Google “benefits of yoga” on the internet, and dozens of studies pop up.  It helps people sleep better.  It is a natural de-stressor.  It calms the body and mind.  These affects hold true, no matter who you are, including a prison inmate.

“We live in a high stress environment and we’re always on the lookout for something,” says Jamie Bachman, an inmate at Chittenden Regional Correctional Facility.  “Especially those couple hours a week you do yoga, you’re not in all that stressful environment.”

Bachman still has two years left to serve of her four-year sentence.  She says yoga has already begun to change her.

“I don’t get angry as fast anymore,” says Bachman.  “I just stop and I breathe and I say ‘is this worth it?”

She and fellow inmates can practice at CRCF two days per week, thanks to the volunteers who are part of the Vermont chapter of the Prison Yoga Project (PYPVT).  Jim Dunn brought the national program to Vermont about a year ago. 

“I had gone to the Prison Yoga Project training that they hold out in Boulder, Colorado and I stayed in touch with James Fox who is the founder of this program,” says Dunn.  “It started out in San Quentin about 10 or 15 years ago, and he offered to come train a group of 30 teachers in Vermont.”

Out of that group, CRCF has six instructors.  Northwest Correctional in St. Albans has three, though Dunn hopes to expand there.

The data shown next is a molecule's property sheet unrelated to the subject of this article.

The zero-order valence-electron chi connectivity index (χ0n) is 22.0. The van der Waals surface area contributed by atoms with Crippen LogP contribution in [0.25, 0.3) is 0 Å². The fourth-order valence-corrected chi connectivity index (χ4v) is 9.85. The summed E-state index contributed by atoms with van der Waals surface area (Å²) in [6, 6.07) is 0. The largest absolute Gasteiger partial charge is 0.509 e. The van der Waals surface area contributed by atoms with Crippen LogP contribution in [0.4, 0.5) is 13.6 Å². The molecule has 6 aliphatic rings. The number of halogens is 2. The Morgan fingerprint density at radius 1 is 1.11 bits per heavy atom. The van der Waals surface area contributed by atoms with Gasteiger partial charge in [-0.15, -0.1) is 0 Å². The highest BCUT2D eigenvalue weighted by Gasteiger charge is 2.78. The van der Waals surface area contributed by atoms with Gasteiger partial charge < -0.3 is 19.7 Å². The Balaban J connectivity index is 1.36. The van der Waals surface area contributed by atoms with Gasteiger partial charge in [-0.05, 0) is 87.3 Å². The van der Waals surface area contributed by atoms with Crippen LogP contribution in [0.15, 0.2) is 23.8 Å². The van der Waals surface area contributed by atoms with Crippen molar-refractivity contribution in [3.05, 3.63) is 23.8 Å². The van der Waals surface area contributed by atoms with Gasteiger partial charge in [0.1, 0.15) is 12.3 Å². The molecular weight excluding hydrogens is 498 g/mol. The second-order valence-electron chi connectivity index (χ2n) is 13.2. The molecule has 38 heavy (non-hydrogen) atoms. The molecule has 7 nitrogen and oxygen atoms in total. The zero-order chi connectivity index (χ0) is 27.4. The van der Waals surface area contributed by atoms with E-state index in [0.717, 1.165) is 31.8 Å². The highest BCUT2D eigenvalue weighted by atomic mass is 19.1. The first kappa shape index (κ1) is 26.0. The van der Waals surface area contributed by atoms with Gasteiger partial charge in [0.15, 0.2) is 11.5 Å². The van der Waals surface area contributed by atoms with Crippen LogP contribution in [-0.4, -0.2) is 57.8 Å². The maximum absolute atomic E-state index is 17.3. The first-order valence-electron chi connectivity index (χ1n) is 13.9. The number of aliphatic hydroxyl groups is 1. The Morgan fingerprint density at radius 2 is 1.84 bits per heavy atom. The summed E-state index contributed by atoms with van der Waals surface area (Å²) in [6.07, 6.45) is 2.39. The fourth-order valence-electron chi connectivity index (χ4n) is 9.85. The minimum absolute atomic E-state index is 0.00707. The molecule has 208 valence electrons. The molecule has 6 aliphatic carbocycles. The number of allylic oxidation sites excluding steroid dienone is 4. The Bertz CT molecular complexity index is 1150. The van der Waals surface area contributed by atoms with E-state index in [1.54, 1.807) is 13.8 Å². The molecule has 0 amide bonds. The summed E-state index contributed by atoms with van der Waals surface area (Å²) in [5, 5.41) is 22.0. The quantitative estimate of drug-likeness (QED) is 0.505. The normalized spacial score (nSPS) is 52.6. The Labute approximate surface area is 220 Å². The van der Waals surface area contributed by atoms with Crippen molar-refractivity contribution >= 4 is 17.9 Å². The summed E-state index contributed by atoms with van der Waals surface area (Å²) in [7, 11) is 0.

“I started my prison teaching in 2012 at Northwest with men, on my own,” Dunn adds.

He began instructing at Chittenden Regional about two years ago, where he started co-teaching with  Melissa King.  The two founded PYPVT together.

“There are two and a quarter billion people incarcerated in the nation and the statistics show after three years, 70% of them are back in jail,” says King.  “So, what we’re doing isn’t working and programs like yoga, research shows, facilitate a person’s ability to be more self regulated and more mindful.”

King and Dunn plan to bring yoga to all six Vermont prisons, through the Prison Yoga Project.  Vermont’s chapter is run entirely on donations. 

“People in these facilities generally have suffered significant trauma,” says Dunn.  “We try to teach a very mindfulness based practice here that reaches into that level of trauma, but there are discipline changes you would bring here, such as we don’t do a lot of touching or hands-on assists.”

King recalls conversations she has had with people, who are unhappy with their taxpayer dollars funding yoga programs in state correctional facilities.  Her response is always the same.

“I appeal to their economic sense, because each time someone goes back in, that funding from taxpayer dollars kicks in again,” King says.  “It is a benefit to strengthen these individuals who have made mistakes, some of them pretty grave, so that when they come out, they’re more functional.”

For inmate Jamie Bachman, it’s a small step towards a better future, outside prison walls.

“I have been practicing a year and a half and it’s wonderful,” says Bachman.  “It has changed a lot of things in my life.

King and Dunn hope to fundraise to offset costs for future teacher trainings, and offer volunteers an incentive, if they travel long distances to teach.

“The people who are teaching in St. Albans, it’s a 40-mile one way trip from Burlington,” Dunn explains.

PYPVT has also been in touch with the state about becoming involved in some pilot programs.

“There’s one at the new prison in Newport and we’re in talks about incorporating our yoga program into the wellness program that’s part of that curriculum,” says Dunn.

If you’d like to donate to PYPVT, click the first link in this story and go to “create fundraiser.”